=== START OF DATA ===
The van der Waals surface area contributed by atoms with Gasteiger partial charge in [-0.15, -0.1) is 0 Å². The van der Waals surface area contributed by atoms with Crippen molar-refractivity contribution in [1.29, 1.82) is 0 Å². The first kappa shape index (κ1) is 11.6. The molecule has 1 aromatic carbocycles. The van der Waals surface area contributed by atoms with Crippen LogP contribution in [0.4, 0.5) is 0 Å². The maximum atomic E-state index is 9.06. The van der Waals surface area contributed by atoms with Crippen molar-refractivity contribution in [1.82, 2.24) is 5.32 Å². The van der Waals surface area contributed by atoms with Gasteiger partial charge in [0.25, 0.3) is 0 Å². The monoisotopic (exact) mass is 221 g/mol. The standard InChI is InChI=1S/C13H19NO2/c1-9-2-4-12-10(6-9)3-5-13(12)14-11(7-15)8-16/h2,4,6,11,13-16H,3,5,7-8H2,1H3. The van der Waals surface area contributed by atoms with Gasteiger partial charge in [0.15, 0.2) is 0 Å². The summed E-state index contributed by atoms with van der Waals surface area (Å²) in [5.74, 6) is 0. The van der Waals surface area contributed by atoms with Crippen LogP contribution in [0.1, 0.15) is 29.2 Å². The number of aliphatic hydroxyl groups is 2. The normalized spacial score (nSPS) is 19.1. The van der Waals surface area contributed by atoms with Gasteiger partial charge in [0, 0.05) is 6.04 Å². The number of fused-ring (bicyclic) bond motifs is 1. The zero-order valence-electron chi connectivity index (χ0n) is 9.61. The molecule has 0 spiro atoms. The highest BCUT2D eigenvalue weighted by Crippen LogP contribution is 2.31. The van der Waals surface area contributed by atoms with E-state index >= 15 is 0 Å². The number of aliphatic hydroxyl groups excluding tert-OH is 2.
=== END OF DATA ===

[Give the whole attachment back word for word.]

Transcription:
The van der Waals surface area contributed by atoms with Gasteiger partial charge in [-0.15, -0.1) is 0 Å². The van der Waals surface area contributed by atoms with Crippen molar-refractivity contribution in [1.29, 1.82) is 0 Å². The first kappa shape index (κ1) is 11.6. The molecule has 1 aromatic carbocycles. The van der Waals surface area contributed by atoms with Crippen LogP contribution in [0.4, 0.5) is 0 Å². The maximum atomic E-state index is 9.06. The van der Waals surface area contributed by atoms with Crippen molar-refractivity contribution in [1.82, 2.24) is 5.32 Å². The van der Waals surface area contributed by atoms with Gasteiger partial charge in [0.25, 0.3) is 0 Å². The monoisotopic (exact) mass is 221 g/mol. The standard InChI is InChI=1S/C13H19NO2/c1-9-2-4-12-10(6-9)3-5-13(12)14-11(7-15)8-16/h2,4,6,11,13-16H,3,5,7-8H2,1H3. The van der Waals surface area contributed by atoms with Gasteiger partial charge in [0.15, 0.2) is 0 Å². The summed E-state index contributed by atoms with van der Waals surface area (Å²) in [5.74, 6) is 0. The van der Waals surface area contributed by atoms with Crippen LogP contribution in [0.1, 0.15) is 29.2 Å². The number of aliphatic hydroxyl groups is 2. The normalized spacial score (nSPS) is 19.1. The van der Waals surface area contributed by atoms with Gasteiger partial charge in [0, 0.05) is 6.04 Å². The number of fused-ring (bicyclic) bond motifs is 1. The zero-order valence-electron chi connectivity index (χ0n) is 9.61. The molecule has 0 spiro atoms. The highest BCUT2D eigenvalue weighted by Crippen LogP contribution is 2.31. The van der Waals surface area contributed by atoms with E-state index >= 15 is 0 Å². The number of aliphatic hydroxyl groups excluding tert-OH is 2.